KATOWICE, Poland (AP) — Thousands of people from around the world marched Saturday through the southern Polish city that's hosting this year's U.N. climate talks, demanding that their governments take tougher action to curb global warming.
Protesters included farmers from Latin America, environmentalists from Asia, students from the United States and families from Europe, many of whom said climate change is already affecting their lives.
"Climate change is the thing that frightens me the most," said Michal Dabrowski from Warsaw, who brought his young daughter to the march. "I'm a father and it's kind of crucial that she will have a decent life."
Marchers gathered in one of Katowice's main squares before setting off for the conference center where delegates from almost 200 countries are haggling over the fine print of the 2015 Paris accord to fight climate change.
Some protesters were dressed as endangered orangutans while others wore breathing masks to highlight the air pollution in Katowice, which lies at the heart of Poland's coal mining region of Silesia.
A group wearing polar bear costumes was expelled from the march after suggesting that fossil fuels should be replaced by nuclear power, a technology that many environmentalists object to.
Chanting "Wake up! It's time to save our home!" and holding banners including one reading "Make the planet great again," protesters marched through Katowice accompanied by a heavy police presence that included officers on horseback.
The "March for Climate" passed largely peacefully, though three people were detained after a small scuffle with police, a Katowice police spokeswoman said.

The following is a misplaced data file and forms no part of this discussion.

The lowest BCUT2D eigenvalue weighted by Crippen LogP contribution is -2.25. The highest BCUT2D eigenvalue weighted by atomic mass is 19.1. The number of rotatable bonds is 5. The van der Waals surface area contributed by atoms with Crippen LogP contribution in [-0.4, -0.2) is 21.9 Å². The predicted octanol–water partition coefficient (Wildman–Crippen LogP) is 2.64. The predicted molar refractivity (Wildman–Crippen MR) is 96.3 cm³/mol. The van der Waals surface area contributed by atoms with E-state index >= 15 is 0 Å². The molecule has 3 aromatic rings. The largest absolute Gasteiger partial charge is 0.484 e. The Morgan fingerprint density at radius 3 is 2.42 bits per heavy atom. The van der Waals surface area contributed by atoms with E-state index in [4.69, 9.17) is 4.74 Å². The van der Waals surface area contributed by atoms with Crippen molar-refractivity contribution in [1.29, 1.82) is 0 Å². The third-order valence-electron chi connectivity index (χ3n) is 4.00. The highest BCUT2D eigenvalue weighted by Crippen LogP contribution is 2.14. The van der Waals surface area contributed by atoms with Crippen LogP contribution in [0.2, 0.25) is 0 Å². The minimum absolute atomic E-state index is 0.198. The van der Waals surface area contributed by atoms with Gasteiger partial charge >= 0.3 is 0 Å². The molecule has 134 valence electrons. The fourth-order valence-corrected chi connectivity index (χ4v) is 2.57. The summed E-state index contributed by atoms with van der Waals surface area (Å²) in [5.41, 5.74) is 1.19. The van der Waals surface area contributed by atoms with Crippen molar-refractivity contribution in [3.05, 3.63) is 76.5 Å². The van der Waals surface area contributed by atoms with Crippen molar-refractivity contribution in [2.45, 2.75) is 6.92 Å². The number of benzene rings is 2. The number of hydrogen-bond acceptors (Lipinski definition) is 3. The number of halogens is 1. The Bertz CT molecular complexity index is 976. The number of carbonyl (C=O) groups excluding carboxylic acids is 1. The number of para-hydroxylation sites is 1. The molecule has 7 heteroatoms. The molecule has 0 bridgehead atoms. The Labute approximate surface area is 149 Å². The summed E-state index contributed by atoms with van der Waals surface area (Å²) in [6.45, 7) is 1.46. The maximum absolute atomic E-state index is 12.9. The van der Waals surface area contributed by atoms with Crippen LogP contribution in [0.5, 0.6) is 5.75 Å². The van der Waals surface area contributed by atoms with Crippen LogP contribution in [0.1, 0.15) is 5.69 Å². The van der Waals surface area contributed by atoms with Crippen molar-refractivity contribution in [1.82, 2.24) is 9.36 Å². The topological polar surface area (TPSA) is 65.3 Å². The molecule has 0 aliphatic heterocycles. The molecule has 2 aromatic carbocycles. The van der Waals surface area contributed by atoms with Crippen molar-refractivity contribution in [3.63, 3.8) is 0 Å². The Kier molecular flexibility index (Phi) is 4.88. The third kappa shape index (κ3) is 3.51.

Earlier Saturday, environmental groups had complained that some of their activists were being turned back at the Polish border or deported. One Belgian activist was allowed to enter the country after her country's ambassador intervened with Polish authorities.
Poland has introduced temporary random identity checks ahead of the U.N. climate conference, arguing they were needed for security.
Inside the U.N. meeting, negotiators were concluding the first week of talks, which are focused on finalizing the Paris rulebook that determines how signatories to the 2015 deal record and report their greenhouse gas emissions.
In a recent report, the Intergovernmental Panel on Climate Change said drastic action would be needed to achieve the Paris accord's most ambitious target of keeping global warming below 1.5 degrees Celsius (2.7 degrees Fahrenheit).
Illustrating the sensitivity of this message for some governments, major oil exporting countries including Saudi Arabia and Russia objected to "welcoming" the IPCC's report. The issue is now one of several that will be left to government ministers, who begin arriving in Katowice on Monday to try to break remaining deadlocks.
Environmental groups want countries to send a strong signal that they're ready for more ambitious action in the years ahead, but some protesters Saturday felt that governments alone would not do enough to fight climate change.
"I've had enough of just sitting and looking at politicians deciding things for us. It's time for us to tell them what we want and to start a grassroots revolution," said Anna Zalikowska.
Similar marches for the environment took place in France on Saturday, but those were overshadowed by a larger "yellow vest" protest in Paris staged by people angry over fuel tax increases.
The tax rise, now put on hold, was aimed at encouraging drivers to reduce their use of fossil fuels, a measure experts say is necessary to nudge consumers toward cleaner alternatives.
Resistance to the fuel tax is a blow to French President Emmanuel Macron, who sees himself as the guarantor of the Paris accord.
U.S. President Donald Trump, who has announced he's pulling the United States out of the agreement, claimed Saturday that "people do not want to pay large sums of money ... in order to maybe protect the environment."
Economists say the price of curbing climate change is actually far lower than the eventual cost of coping with the catastrophic famines, storms and sea level rises that will happen with a warming climate.
The Climate Action Network, an umbrella group for environmental organizations, on Saturday gave its Fossil of the Day award to the United States after Washington's diplomats objected to linking human rights to climate change.
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